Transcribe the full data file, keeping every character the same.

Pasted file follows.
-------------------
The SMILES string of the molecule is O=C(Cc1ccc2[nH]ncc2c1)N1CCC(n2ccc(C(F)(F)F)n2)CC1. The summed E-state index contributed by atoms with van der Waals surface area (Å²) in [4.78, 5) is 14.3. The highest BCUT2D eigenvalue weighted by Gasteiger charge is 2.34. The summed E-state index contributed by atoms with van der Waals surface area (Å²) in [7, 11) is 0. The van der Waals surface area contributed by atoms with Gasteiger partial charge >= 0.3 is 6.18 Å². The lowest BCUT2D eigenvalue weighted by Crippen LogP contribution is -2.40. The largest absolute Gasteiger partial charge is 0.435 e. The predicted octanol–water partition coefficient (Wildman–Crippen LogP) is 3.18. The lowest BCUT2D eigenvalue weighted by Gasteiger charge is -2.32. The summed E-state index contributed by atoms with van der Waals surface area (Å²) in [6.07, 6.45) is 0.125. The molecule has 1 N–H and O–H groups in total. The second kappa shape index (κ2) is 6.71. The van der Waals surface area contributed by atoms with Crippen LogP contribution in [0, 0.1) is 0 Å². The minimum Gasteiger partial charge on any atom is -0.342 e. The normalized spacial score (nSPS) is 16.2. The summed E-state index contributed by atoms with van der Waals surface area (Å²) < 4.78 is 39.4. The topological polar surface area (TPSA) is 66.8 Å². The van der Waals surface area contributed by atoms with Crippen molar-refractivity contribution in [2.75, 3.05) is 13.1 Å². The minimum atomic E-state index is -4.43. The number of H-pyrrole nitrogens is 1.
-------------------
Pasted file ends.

The SMILES string of the molecule is O=C(Cc1ccc2[nH]ncc2c1)N1CCC(n2ccc(C(F)(F)F)n2)CC1. The summed E-state index contributed by atoms with van der Waals surface area (Å²) in [4.78, 5) is 14.3. The highest BCUT2D eigenvalue weighted by Gasteiger charge is 2.34. The summed E-state index contributed by atoms with van der Waals surface area (Å²) in [7, 11) is 0. The van der Waals surface area contributed by atoms with Gasteiger partial charge >= 0.3 is 6.18 Å². The lowest BCUT2D eigenvalue weighted by Crippen LogP contribution is -2.40. The largest absolute Gasteiger partial charge is 0.435 e. The predicted octanol–water partition coefficient (Wildman–Crippen LogP) is 3.18. The lowest BCUT2D eigenvalue weighted by Gasteiger charge is -2.32. The summed E-state index contributed by atoms with van der Waals surface area (Å²) in [6.07, 6.45) is 0.125. The molecule has 1 N–H and O–H groups in total. The second kappa shape index (κ2) is 6.71. The van der Waals surface area contributed by atoms with Crippen LogP contribution in [0, 0.1) is 0 Å². The minimum Gasteiger partial charge on any atom is -0.342 e. The normalized spacial score (nSPS) is 16.2. The summed E-state index contributed by atoms with van der Waals surface area (Å²) < 4.78 is 39.4. The topological polar surface area (TPSA) is 66.8 Å². The van der Waals surface area contributed by atoms with Crippen molar-refractivity contribution in [2.75, 3.05) is 13.1 Å². The minimum atomic E-state index is -4.43. The number of H-pyrrole nitrogens is 1.